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Objective: To assess the comparative efficacy of oral versus rectal paracetamol in reducing fever in a pediatric acute care setting.
Methods: 200 children with body temperature >39ºc were randomized to receive oral or rectal paracetamol, together with tepid sponging. Their body temperatures were measured at enrollment, after fever reduction protocol had been completed and at 30-minute and 60-minute intervals. General linear model was used to assess the effect of time and type of medication on fever reduction.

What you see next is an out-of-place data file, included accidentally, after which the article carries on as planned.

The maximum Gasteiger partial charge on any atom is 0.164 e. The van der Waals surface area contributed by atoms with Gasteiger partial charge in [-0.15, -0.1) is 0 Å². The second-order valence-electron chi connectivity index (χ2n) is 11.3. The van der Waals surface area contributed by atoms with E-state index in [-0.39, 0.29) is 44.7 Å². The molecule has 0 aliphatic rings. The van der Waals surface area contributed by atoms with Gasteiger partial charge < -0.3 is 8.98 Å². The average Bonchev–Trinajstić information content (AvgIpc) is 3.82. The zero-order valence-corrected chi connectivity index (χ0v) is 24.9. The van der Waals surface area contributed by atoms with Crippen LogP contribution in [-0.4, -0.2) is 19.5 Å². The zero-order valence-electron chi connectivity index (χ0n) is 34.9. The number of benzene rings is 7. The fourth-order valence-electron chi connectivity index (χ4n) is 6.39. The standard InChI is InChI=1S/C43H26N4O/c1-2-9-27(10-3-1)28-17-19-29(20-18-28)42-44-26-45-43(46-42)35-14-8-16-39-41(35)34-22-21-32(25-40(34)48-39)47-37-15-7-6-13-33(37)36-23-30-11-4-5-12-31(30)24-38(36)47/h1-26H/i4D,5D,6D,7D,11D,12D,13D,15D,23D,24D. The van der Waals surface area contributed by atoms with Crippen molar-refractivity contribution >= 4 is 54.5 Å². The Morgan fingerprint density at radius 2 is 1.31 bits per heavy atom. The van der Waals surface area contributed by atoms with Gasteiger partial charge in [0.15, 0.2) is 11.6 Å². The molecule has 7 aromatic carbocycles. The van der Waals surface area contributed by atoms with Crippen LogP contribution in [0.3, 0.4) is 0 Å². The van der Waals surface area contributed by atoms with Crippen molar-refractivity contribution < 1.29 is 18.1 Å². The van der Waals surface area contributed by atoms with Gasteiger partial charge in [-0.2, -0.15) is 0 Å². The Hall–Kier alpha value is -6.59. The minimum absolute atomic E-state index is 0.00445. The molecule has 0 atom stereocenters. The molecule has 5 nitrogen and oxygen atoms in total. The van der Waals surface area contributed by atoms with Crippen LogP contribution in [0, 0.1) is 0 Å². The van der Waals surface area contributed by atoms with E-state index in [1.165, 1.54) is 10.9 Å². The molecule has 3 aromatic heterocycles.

Results: Mean log [temperature] differed significantly between time intervals (F(1.275, 248.576) = 32.766, p<0.001) and the test of between subject effects showed that there was a significant effect of antipyretic types on mean body temperature of children at different time intervals (F(1, 995) = 4.040, p<0.05).
Conclusion: Rectal paracetamol was shown to be more effective overall at lowering body temperature, especially at the termination of fever reduction protocol, and at 60 minutes.
Keywords: Paracetamol, fever, rectal suppository, defervescence
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